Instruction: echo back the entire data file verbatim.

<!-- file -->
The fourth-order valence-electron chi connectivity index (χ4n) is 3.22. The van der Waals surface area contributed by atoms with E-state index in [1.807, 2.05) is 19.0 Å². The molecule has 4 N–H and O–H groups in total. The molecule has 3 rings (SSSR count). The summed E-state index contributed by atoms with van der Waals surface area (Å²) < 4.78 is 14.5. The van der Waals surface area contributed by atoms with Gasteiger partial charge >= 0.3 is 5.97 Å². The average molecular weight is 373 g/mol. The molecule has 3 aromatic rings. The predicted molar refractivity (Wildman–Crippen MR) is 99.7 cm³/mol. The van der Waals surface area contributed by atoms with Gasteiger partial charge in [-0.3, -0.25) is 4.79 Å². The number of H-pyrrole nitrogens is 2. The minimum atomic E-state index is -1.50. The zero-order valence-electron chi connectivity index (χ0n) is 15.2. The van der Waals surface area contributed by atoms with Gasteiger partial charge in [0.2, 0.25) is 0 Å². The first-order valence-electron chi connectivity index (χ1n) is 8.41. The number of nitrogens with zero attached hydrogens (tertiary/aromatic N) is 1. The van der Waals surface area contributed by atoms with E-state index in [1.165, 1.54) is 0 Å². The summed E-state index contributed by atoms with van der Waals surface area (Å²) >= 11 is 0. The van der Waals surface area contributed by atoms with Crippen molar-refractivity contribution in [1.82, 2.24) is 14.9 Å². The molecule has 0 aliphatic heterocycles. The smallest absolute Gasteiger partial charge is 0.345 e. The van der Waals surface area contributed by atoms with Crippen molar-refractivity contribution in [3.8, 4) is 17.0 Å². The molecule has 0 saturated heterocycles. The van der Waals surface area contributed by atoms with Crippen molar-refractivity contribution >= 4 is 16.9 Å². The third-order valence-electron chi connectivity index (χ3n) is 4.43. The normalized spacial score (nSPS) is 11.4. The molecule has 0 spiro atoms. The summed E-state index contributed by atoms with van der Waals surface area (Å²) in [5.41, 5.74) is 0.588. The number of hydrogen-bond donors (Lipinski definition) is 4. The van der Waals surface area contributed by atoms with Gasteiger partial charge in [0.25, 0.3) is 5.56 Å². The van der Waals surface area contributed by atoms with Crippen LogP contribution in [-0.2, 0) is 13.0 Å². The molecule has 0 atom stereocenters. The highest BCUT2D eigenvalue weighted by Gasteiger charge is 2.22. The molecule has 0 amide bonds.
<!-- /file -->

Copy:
The fourth-order valence-electron chi connectivity index (χ4n) is 3.22. The van der Waals surface area contributed by atoms with E-state index in [1.807, 2.05) is 19.0 Å². The molecule has 4 N–H and O–H groups in total. The molecule has 3 rings (SSSR count). The summed E-state index contributed by atoms with van der Waals surface area (Å²) < 4.78 is 14.5. The van der Waals surface area contributed by atoms with Gasteiger partial charge >= 0.3 is 5.97 Å². The average molecular weight is 373 g/mol. The molecule has 3 aromatic rings. The predicted molar refractivity (Wildman–Crippen MR) is 99.7 cm³/mol. The van der Waals surface area contributed by atoms with Gasteiger partial charge in [-0.3, -0.25) is 4.79 Å². The number of H-pyrrole nitrogens is 2. The minimum atomic E-state index is -1.50. The zero-order valence-electron chi connectivity index (χ0n) is 15.2. The van der Waals surface area contributed by atoms with Gasteiger partial charge in [0.2, 0.25) is 0 Å². The first-order valence-electron chi connectivity index (χ1n) is 8.41. The number of nitrogens with zero attached hydrogens (tertiary/aromatic N) is 1. The van der Waals surface area contributed by atoms with E-state index in [1.165, 1.54) is 0 Å². The summed E-state index contributed by atoms with van der Waals surface area (Å²) >= 11 is 0. The van der Waals surface area contributed by atoms with Crippen molar-refractivity contribution in [1.82, 2.24) is 14.9 Å². The molecule has 0 aliphatic heterocycles. The smallest absolute Gasteiger partial charge is 0.345 e. The van der Waals surface area contributed by atoms with Crippen molar-refractivity contribution in [3.8, 4) is 17.0 Å². The molecule has 0 saturated heterocycles. The van der Waals surface area contributed by atoms with Crippen molar-refractivity contribution >= 4 is 16.9 Å². The third-order valence-electron chi connectivity index (χ3n) is 4.43. The normalized spacial score (nSPS) is 11.4. The molecule has 0 spiro atoms. The summed E-state index contributed by atoms with van der Waals surface area (Å²) in [5.41, 5.74) is 0.588. The number of hydrogen-bond donors (Lipinski definition) is 4. The van der Waals surface area contributed by atoms with Gasteiger partial charge in [0.25, 0.3) is 5.56 Å². The van der Waals surface area contributed by atoms with Crippen LogP contribution in [-0.2, 0) is 13.0 Å². The molecule has 0 atom stereocenters. The highest BCUT2D eigenvalue weighted by Gasteiger charge is 2.22. The molecule has 0 amide bonds.